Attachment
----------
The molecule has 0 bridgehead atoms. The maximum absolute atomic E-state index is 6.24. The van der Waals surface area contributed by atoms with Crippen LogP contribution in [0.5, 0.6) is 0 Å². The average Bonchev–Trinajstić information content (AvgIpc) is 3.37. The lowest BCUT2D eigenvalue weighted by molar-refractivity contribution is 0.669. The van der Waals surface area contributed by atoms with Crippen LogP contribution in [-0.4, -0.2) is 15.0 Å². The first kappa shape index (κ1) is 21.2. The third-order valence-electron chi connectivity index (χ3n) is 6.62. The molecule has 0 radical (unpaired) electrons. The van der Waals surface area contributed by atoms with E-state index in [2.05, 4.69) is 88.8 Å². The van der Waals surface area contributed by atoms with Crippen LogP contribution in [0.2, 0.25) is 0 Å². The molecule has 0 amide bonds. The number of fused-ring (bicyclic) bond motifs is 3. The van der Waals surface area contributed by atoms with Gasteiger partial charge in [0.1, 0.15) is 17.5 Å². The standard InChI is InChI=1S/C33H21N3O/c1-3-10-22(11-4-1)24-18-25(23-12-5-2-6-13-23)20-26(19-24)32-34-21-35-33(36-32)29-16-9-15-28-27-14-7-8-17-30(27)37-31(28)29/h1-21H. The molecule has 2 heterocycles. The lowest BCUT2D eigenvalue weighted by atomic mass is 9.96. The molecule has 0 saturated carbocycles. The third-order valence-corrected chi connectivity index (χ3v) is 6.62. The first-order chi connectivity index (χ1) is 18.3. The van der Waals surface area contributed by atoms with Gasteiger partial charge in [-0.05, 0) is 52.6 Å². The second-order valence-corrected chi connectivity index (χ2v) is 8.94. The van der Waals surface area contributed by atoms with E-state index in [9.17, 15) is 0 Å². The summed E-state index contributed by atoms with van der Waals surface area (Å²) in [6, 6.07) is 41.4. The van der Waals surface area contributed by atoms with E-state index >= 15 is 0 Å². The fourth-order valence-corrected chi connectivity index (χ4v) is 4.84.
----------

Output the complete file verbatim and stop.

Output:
The molecule has 0 bridgehead atoms. The maximum absolute atomic E-state index is 6.24. The van der Waals surface area contributed by atoms with Crippen LogP contribution in [0.5, 0.6) is 0 Å². The average Bonchev–Trinajstić information content (AvgIpc) is 3.37. The lowest BCUT2D eigenvalue weighted by molar-refractivity contribution is 0.669. The van der Waals surface area contributed by atoms with Crippen LogP contribution in [-0.4, -0.2) is 15.0 Å². The first kappa shape index (κ1) is 21.2. The third-order valence-electron chi connectivity index (χ3n) is 6.62. The molecule has 0 radical (unpaired) electrons. The van der Waals surface area contributed by atoms with E-state index in [2.05, 4.69) is 88.8 Å². The van der Waals surface area contributed by atoms with Crippen LogP contribution in [0.2, 0.25) is 0 Å². The molecule has 0 amide bonds. The number of fused-ring (bicyclic) bond motifs is 3. The van der Waals surface area contributed by atoms with Gasteiger partial charge in [0.1, 0.15) is 17.5 Å². The standard InChI is InChI=1S/C33H21N3O/c1-3-10-22(11-4-1)24-18-25(23-12-5-2-6-13-23)20-26(19-24)32-34-21-35-33(36-32)29-16-9-15-28-27-14-7-8-17-30(27)37-31(28)29/h1-21H. The molecule has 2 heterocycles. The lowest BCUT2D eigenvalue weighted by atomic mass is 9.96. The molecule has 0 saturated carbocycles. The third-order valence-corrected chi connectivity index (χ3v) is 6.62. The first-order chi connectivity index (χ1) is 18.3. The van der Waals surface area contributed by atoms with Gasteiger partial charge in [-0.05, 0) is 52.6 Å². The second-order valence-corrected chi connectivity index (χ2v) is 8.94. The van der Waals surface area contributed by atoms with E-state index in [9.17, 15) is 0 Å². The summed E-state index contributed by atoms with van der Waals surface area (Å²) in [6, 6.07) is 41.4. The van der Waals surface area contributed by atoms with E-state index >= 15 is 0 Å². The fourth-order valence-corrected chi connectivity index (χ4v) is 4.84.